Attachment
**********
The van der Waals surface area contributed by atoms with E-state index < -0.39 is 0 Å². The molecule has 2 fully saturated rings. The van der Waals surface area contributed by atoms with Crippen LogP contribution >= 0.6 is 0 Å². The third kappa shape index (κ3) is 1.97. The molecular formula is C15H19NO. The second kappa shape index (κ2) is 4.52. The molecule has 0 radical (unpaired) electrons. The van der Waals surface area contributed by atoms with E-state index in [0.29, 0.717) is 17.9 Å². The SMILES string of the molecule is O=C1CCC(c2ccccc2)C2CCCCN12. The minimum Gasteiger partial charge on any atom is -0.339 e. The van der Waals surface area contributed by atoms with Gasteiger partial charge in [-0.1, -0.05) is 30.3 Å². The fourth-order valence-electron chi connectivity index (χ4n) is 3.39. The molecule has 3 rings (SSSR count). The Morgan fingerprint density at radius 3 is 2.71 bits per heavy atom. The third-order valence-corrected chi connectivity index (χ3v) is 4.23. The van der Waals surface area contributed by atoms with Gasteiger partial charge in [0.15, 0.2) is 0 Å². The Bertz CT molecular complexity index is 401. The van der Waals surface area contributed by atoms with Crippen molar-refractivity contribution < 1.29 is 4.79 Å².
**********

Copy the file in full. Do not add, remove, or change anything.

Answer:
The van der Waals surface area contributed by atoms with E-state index < -0.39 is 0 Å². The molecule has 2 fully saturated rings. The van der Waals surface area contributed by atoms with Crippen LogP contribution >= 0.6 is 0 Å². The third kappa shape index (κ3) is 1.97. The molecular formula is C15H19NO. The second kappa shape index (κ2) is 4.52. The molecule has 0 radical (unpaired) electrons. The van der Waals surface area contributed by atoms with E-state index in [0.29, 0.717) is 17.9 Å². The SMILES string of the molecule is O=C1CCC(c2ccccc2)C2CCCCN12. The minimum Gasteiger partial charge on any atom is -0.339 e. The van der Waals surface area contributed by atoms with Gasteiger partial charge in [-0.1, -0.05) is 30.3 Å². The fourth-order valence-electron chi connectivity index (χ4n) is 3.39. The molecule has 3 rings (SSSR count). The Morgan fingerprint density at radius 3 is 2.71 bits per heavy atom. The third-order valence-corrected chi connectivity index (χ3v) is 4.23. The van der Waals surface area contributed by atoms with Gasteiger partial charge in [0.15, 0.2) is 0 Å². The Bertz CT molecular complexity index is 401. The van der Waals surface area contributed by atoms with Crippen molar-refractivity contribution < 1.29 is 4.79 Å².